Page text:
WILL THE 20’S ROAR AGAIN ?

THE WALL STREET JOURNAL

Will the ’20s Roar Again?

We are overdue today for another wave of creative thinking about everything—politics, the culture, education and morality. But this time, hold the roaring.

By Daniel Henninger January 2, 2020

If time travel were real, nearly half the U.S. population—and all the Democrats—would ship Donald Trump back to the Roaring ’20s, an era presumably more in sync with his instinct for creative outrage. But voters then would have been as startled by Mr. Trump’s political personality as voters now. Despite the dawn of the Flapper Age, their taste in presidents ran more toward Warren G. Harding, elected in 1920, whom no one would mistake for Donald J. Trump.

Harding’s campaign slogan was “a return to normalcy.” When he died in office 2½ years later, his successor was the uber-normal Calvin Coolidge, who won election on his own in 1924.

Other than the American presidency, though, the 1920s were in no way normal. In the U.S. and much of the world, the decade witnessed a remarkable economic and industrial boom. If we’re going to compare the ’20s then to the ’20s being born this week, an economic footnote is in order about a main cause of the first “roaring.”

When the 16th Amendment created the personal income tax in 1913, the original top marginal rate was 7%. By 1920 it was 77%, in part because of the Great War.

At the urging of Treasury Secretary Andrew Mellon, Congress enacted tax cuts in 1921, 1924 and 1926, with the top rate falling in middle-decade to 25% on incomes above $100,000. Prosperity followed, just as it did after the Kennedy tax cuts in the 1960s, Reagan’s reductions in the 1980s, and today—undeniably—after the Trump corporate rate cut of 2017. As in the 1920s, the consumer is again king, with disposable income available to buy an innovative economy’s extraordinary array of new products.

Pessimists say the Great Depression silenced the 1920s’ roar. It did, and some of its lessons deserve mention.

 

In 1930, under Republican President Herbert Hoover, a Republican Congress passed the Smoot-Hawley tariff on imports, which walloped a world economy already in decline. Mr. Trump is the greatest lover of tariffs since Hoover, Smoot or Hawley. But along comes a surprise for the new decade: Mr. Trump is reducing the tariffs he imposed on the rest of the world, announcing he will sign the first phase of a trade deal with China on Jan. 15.

As he starts his re-election campaign, Mr. Trump is putting Hoover behind him, preferring instead to run on Coolidge’s record of an expanding economy whose job and wage turbines are humming. And by the way, Pete Buttigieg isn’t the second coming of Franklin D. Roosevelt.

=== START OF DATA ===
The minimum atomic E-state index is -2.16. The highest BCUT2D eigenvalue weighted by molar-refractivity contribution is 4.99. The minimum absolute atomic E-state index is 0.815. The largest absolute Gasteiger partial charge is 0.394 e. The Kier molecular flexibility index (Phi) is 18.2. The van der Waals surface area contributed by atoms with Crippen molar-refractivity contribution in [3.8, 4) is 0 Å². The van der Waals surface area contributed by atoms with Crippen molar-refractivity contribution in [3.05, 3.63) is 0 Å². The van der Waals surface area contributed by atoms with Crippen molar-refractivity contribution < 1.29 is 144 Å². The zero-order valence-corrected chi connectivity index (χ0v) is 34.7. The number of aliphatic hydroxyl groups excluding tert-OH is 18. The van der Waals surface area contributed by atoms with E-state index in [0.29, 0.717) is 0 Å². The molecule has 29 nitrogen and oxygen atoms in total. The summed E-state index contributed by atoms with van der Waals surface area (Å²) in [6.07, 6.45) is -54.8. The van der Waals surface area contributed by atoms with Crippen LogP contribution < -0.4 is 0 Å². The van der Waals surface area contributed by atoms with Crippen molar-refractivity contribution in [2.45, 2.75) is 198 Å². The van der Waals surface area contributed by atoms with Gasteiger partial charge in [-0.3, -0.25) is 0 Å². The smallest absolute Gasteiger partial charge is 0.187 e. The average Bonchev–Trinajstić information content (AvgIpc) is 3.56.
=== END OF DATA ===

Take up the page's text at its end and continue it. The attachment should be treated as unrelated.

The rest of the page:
The Depression and FDR transformed the Democratic Party. It adopted as an article of faith, held to this day by every Democratic presidential candidate, that any tear in the social fabric should be mended with permanent entitlements or subsidies. The competing idea is that subsidies are a poor substitute for finding and holding a job in a vibrant private economy.

That’s what President Coolidge believed in the 1920s, and the belief that private opportunity is better than public subsidy has been kept alive the past century by such public figures as Ronald Reagan, Jack Kemp, Paul Ryan and Donald Trump. Mr. Trump’s gut-level belief in the power of the private economy is an attribute that gets overwhelmed by the daily drama.

Of course, the decade wasn’t known as the Roaring ’20s because of the daytime economy in Peoria. These remarkable 10 years saw the rise, all at once, of the world’s great cosmopolitan cities—New York, Chicago, Paris, Berlin, London.

Music, art, drama, literature, ballet, architecture, movies, newspapers—it’s hard to grasp the creative radiance and energy of the decade. Louis Armstrong was 24 when he formed the Hot Five in 1925. Yankee Stadium became the “House That Ruth Built.” The Roaring ’20s brought the birth of urban sophistication, whose resonances—and residue—are still with us.

America’s large urban centers are again magnets for cosmopolitan elites who are socially liberal in outlook, while the more moderate or conservative outlying rural towns and suburbs wonder, once again, what happened to the traditional structures of everyday life. The conflicted reality is that the Jazz Age of the 1920s produced great creativity and great moral slackness. Much of the culture today remains in a 100-year war over the content of the modern age.

Nothing like the artistic dynamism of the ’20s exists today. Most of the creative arts consider it a solemn obligation to disappear into reductionist obsessions with race, gender, identity and the Gini coefficient (inequality). Sunday sermons are delivered on climate change. Little of it is compelling or interesting. Back then, technology’s role in a better life was celebrated. Today it engenders neurotic phobias.

If there is one valid correspondence with the first Roaring ’20s, it is that the earlier decade produced a wave of new thinking about everything. We are overdue today for another wave of creative thought—about politics, culture, education and morality. This time, hold the roaring.

Write henninger@wsj.com.

 

 

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